How to clean your work-from-home devices: from headphones to keyboards

Isopropyl alcohol wipe or Clorox Disinfecting Wipes are some things you can use

Spain, Tarragona. Desktop with laptop, virtual reality glasses, mobile, tablet graphic, smart watch, notebook and cactus. Getty Images
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Whatever your work-from-home set-up – whether it is a couple of books on your kitchen table precariously propping up your laptop or a full-blown home office in the spare room – after more than a month of using the space, it could probably do with a bit of a spring clean.

Your devices can become a hotbed of germs if not cleaned regularly.

And now with many of us spending more time than ever on our laptops or desktop computers, making good use of our headphones during Zoom calls and scrolling through our phones for countless hours a day – the need to keep devices clean and germ-free is greater than ever.

Get in the habit of cleaning your devices at least once a week. Here's how to clean them:

How to clean your screens

Apple released advice on how hot to clean its products last month. It recommends: “Using a 70 per cent isopropyl alcohol wipe or Clorox Disinfecting Wipes, you may gently wipe the hard, nonporous surfaces of your Apple product, such as the display, keyboard, or other exterior surfaces. Don’t use bleach. Avoid getting moisture in any opening, and do not submerge your Apple product in any cleaning agents. Do not use on fabric or leather surfaces.”

As iPhones are really just mini computers, the above advice would work for any screen.

SAN FRANCISCO, CA - SEPTEMBER 07: A pair of the new Apple AirPods are seen during a launch event on September 7, 2016 in San Francisco, California. Apple Inc. unveiled the latest iterations of its smart phone, the iPhone 7 and 7 Plus, the Apple Watch Series 2, as well as AirPods, the tech giant's first wireless headphones.   Stephen Lam/Getty Images/AFP
Apple has updated its advice on the cleaning of its products. Stephen Lam/Getty Images/AFP

All screens can also be wiped with a soft, lint-free or microfibre cloth, to get rid of any smudges, dirt and debris. Avoid abrasive cloths, towels, paper towels, or other materials that will scratch the surface.

Traditional cleaning products – even natural remedies such as vinegar – will likely damage your device’s coating, so steer clear. If you are using a isopropyl solution, as recommended by Apple, do not spray directly on to your devices; always apply to a microfibre cloth and then proceed.

Extra cleaning for your phone...

For your phone, which probably attracts the most germs, you may want to invest in a UV light sanitiser, like the ones produced by PhoneSoap, which promises to kill 99.99 per cent of germs.

Phonesoap 2.0. Courtesy phonesoap

How to keep your keyboard clean 

To clean your laptop or computer keyboard, start by shutting down your device and unplugging the power adaptor. Turn the laptop or keyboard upside down and shake it out to get rid of stray dirt and crumbs.

The logo for the Zoom Video Communications Inc. application is displayed on an Apple Inc. laptop computer in an arranged photograph taken in the Brooklyn borough of New York, U.S., on Friday, April 10, 2020. Zoom's shares have soared in 2020 as the popularity of its video conferencing service has grown during a time of widespread lockdowns aimed at stemming the spread of the coronavirus pandemic. Photographer: Gabby Jones/Bloomberg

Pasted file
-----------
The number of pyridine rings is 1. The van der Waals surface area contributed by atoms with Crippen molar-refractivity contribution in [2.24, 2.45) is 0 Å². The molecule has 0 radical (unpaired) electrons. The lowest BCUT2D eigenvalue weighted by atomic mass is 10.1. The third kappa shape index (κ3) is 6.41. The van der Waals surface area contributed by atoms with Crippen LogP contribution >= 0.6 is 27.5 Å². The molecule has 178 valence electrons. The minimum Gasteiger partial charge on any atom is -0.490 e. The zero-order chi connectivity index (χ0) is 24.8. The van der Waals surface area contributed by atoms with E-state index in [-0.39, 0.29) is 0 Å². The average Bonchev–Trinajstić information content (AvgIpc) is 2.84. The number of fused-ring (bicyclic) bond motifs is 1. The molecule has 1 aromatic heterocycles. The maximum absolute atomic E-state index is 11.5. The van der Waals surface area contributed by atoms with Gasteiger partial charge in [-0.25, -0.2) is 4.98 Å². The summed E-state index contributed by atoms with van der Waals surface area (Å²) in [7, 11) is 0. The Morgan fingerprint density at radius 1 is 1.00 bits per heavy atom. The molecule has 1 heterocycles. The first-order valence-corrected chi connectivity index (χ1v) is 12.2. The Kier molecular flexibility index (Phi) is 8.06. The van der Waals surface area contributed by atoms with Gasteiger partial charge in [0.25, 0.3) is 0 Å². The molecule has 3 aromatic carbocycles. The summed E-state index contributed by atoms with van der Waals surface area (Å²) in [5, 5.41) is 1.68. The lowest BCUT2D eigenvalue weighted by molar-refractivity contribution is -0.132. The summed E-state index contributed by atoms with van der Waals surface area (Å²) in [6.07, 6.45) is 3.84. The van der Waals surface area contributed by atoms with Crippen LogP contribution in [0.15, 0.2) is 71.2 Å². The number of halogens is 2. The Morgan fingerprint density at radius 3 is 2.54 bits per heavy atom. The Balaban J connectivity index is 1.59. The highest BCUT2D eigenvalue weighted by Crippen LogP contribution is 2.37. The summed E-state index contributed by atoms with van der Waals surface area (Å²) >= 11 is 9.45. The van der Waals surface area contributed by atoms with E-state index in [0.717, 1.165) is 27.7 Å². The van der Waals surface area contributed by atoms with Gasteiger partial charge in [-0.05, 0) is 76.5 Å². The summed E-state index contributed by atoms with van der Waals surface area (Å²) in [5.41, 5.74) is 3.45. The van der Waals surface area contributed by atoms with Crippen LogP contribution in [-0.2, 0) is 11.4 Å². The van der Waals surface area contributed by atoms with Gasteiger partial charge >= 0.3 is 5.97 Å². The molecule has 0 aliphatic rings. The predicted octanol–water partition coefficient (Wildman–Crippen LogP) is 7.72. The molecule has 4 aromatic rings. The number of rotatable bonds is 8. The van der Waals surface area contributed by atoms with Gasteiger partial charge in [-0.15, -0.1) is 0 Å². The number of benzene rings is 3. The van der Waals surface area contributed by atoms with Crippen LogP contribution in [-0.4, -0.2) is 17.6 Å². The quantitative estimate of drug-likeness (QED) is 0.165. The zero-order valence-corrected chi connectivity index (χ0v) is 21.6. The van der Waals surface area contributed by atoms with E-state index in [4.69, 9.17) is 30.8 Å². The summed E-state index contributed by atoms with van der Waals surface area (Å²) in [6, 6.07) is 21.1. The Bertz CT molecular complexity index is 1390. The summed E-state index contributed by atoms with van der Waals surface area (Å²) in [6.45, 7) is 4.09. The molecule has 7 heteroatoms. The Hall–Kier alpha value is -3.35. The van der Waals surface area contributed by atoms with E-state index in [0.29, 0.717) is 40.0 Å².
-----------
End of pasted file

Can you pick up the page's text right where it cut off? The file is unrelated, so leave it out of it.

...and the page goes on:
Give your laptop a thorough clean. Gabby Jones/Bloomberg

A compressed air duster is handy here: use it to dislodge any remaining particles. Another hack is to run the sticky side of a Post It note in between the keys – it’ll collect any dust and crumbs in its path. Or get a paint brush or large make-up brush and use it to sweep out any strays.

Then, lightly dampen a microfibre cloth and run it over any plastic or metal surfaces, making sure there’s no excess water.

How to keep your headphones healthy

Young man working at computer with headphones on. Getty Images
Don't forget to disinfect your headphones. Getty Images  

Clean over-the-ear headphones with a microfibre cloth dampened with water. Then use soap and water to clean the casing, making sure to focus on areas that come into the most contact with your hair or skin.

If your ear pads are leather, use a specialised leather cleaner, otherwise, wipe them down with baby wipes, using cotton buds to get at hard-to-reach areas in the folds or stitching.

AirPods and other in-ear devices should be wiped down with a dry cloth to prevent any damage to the electronics inside. Use a soft bristle brush, or even a clean toothbrush, to remove dirt and debris in those hard-to-get-to crevices.

You can also use a paper clip to gently dislodge any visible dirt, but proceed with caution so you don’t do any damage. Do not submerge in water, even if they are water resistant models.

And finally, a more general tip...

As the old adage goes, a tidy space is a tidy mind, so clear the space of all but the most necessary items. After a good few weeks of working from home, you’ll have clear idea of what you actually need – and what is just clutter.

And, devices and accessories aside, remember the surface you're working on: give everything a good wipe down, using some form of disinfectant. How often? Well, it's up to you, but at least weekly. But definitely get rid of those errant crumbs from all those mid-morning snacks and the watermarks left from the countless cups of tea you’re consuming each day.